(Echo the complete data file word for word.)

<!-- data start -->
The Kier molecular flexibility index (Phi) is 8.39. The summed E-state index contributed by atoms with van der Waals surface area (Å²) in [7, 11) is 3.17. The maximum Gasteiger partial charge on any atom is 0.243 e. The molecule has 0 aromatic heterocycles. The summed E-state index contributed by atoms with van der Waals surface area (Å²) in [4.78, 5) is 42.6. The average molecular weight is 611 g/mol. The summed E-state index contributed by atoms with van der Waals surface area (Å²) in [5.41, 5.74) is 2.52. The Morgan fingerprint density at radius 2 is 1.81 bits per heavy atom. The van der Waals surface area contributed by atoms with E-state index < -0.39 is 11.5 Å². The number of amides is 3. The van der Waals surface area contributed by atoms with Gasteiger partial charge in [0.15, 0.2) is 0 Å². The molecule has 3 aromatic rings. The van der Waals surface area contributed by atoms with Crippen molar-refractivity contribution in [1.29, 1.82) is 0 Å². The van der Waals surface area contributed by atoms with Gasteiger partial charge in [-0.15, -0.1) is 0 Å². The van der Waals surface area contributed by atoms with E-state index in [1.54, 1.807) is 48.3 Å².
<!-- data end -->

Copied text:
The Kier molecular flexibility index (Phi) is 8.39. The summed E-state index contributed by atoms with van der Waals surface area (Å²) in [7, 11) is 3.17. The maximum Gasteiger partial charge on any atom is 0.243 e. The molecule has 0 aromatic heterocycles. The summed E-state index contributed by atoms with van der Waals surface area (Å²) in [4.78, 5) is 42.6. The average molecular weight is 611 g/mol. The summed E-state index contributed by atoms with van der Waals surface area (Å²) in [5.41, 5.74) is 2.52. The Morgan fingerprint density at radius 2 is 1.81 bits per heavy atom. The van der Waals surface area contributed by atoms with E-state index < -0.39 is 11.5 Å². The number of amides is 3. The van der Waals surface area contributed by atoms with Gasteiger partial charge in [0.15, 0.2) is 0 Å². The molecule has 3 aromatic rings. The van der Waals surface area contributed by atoms with Crippen molar-refractivity contribution in [1.29, 1.82) is 0 Å². The van der Waals surface area contributed by atoms with Gasteiger partial charge in [-0.15, -0.1) is 0 Å². The van der Waals surface area contributed by atoms with E-state index in [1.54, 1.807) is 48.3 Å².